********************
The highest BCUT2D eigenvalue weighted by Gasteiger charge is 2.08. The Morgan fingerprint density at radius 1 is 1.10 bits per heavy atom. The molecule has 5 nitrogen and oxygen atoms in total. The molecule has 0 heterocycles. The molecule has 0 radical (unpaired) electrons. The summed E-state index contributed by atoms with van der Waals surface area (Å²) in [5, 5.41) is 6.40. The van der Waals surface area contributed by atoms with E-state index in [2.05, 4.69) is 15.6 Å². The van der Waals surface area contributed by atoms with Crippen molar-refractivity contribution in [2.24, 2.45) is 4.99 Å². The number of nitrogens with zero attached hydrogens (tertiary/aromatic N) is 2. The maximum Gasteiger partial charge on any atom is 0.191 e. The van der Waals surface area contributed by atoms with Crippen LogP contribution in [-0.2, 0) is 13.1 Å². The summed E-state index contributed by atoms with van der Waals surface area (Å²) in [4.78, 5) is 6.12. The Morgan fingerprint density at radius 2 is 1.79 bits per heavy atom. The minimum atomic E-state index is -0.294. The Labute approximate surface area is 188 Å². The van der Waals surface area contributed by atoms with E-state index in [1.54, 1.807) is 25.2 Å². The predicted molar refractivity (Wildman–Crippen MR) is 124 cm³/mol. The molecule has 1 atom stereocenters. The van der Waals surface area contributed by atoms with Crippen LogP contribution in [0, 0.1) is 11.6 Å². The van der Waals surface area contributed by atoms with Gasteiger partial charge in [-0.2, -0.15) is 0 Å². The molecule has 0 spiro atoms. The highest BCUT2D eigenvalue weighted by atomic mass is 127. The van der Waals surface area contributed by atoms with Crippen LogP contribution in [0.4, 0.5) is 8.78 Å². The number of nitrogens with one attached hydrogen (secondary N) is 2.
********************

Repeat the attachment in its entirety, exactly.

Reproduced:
The highest BCUT2D eigenvalue weighted by Gasteiger charge is 2.08. The Morgan fingerprint density at radius 1 is 1.10 bits per heavy atom. The molecule has 5 nitrogen and oxygen atoms in total. The molecule has 0 heterocycles. The molecule has 0 radical (unpaired) electrons. The summed E-state index contributed by atoms with van der Waals surface area (Å²) in [5, 5.41) is 6.40. The van der Waals surface area contributed by atoms with E-state index in [2.05, 4.69) is 15.6 Å². The van der Waals surface area contributed by atoms with Crippen molar-refractivity contribution in [2.24, 2.45) is 4.99 Å². The number of nitrogens with zero attached hydrogens (tertiary/aromatic N) is 2. The maximum Gasteiger partial charge on any atom is 0.191 e. The van der Waals surface area contributed by atoms with Crippen LogP contribution in [-0.2, 0) is 13.1 Å². The summed E-state index contributed by atoms with van der Waals surface area (Å²) in [4.78, 5) is 6.12. The Morgan fingerprint density at radius 2 is 1.79 bits per heavy atom. The minimum atomic E-state index is -0.294. The Labute approximate surface area is 188 Å². The van der Waals surface area contributed by atoms with E-state index in [1.54, 1.807) is 25.2 Å². The predicted molar refractivity (Wildman–Crippen MR) is 124 cm³/mol. The molecule has 1 atom stereocenters. The van der Waals surface area contributed by atoms with Crippen LogP contribution in [0, 0.1) is 11.6 Å². The van der Waals surface area contributed by atoms with Gasteiger partial charge in [-0.2, -0.15) is 0 Å². The molecule has 0 spiro atoms. The highest BCUT2D eigenvalue weighted by atomic mass is 127. The van der Waals surface area contributed by atoms with Crippen LogP contribution in [0.4, 0.5) is 8.78 Å². The number of nitrogens with one attached hydrogen (secondary N) is 2.